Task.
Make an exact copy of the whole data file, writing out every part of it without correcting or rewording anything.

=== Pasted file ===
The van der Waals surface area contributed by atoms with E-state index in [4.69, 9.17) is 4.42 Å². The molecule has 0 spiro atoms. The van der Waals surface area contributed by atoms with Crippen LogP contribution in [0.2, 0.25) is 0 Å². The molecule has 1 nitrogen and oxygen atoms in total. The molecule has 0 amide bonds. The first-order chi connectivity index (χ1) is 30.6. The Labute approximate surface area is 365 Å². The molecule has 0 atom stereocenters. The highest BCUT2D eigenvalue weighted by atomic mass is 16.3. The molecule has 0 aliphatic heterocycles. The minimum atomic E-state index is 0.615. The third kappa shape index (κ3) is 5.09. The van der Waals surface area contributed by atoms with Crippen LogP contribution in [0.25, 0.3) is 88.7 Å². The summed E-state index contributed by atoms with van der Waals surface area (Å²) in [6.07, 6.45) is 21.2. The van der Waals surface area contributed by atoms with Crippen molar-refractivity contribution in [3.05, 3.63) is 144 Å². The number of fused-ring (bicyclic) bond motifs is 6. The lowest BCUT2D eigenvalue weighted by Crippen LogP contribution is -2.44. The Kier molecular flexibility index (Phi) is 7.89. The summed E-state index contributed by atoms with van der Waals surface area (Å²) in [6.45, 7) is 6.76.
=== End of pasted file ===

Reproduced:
The van der Waals surface area contributed by atoms with E-state index in [4.69, 9.17) is 4.42 Å². The molecule has 0 spiro atoms. The van der Waals surface area contributed by atoms with Crippen LogP contribution in [0.2, 0.25) is 0 Å². The molecule has 1 nitrogen and oxygen atoms in total. The molecule has 0 amide bonds. The first-order chi connectivity index (χ1) is 30.6. The Labute approximate surface area is 365 Å². The molecule has 0 atom stereocenters. The highest BCUT2D eigenvalue weighted by atomic mass is 16.3. The molecule has 0 aliphatic heterocycles. The minimum atomic E-state index is 0.615. The third kappa shape index (κ3) is 5.09. The van der Waals surface area contributed by atoms with Crippen LogP contribution in [0.25, 0.3) is 88.7 Å². The summed E-state index contributed by atoms with van der Waals surface area (Å²) in [6.07, 6.45) is 21.2. The van der Waals surface area contributed by atoms with Crippen molar-refractivity contribution in [3.05, 3.63) is 144 Å². The number of fused-ring (bicyclic) bond motifs is 6. The lowest BCUT2D eigenvalue weighted by Crippen LogP contribution is -2.44. The Kier molecular flexibility index (Phi) is 7.89. The summed E-state index contributed by atoms with van der Waals surface area (Å²) in [6.45, 7) is 6.76.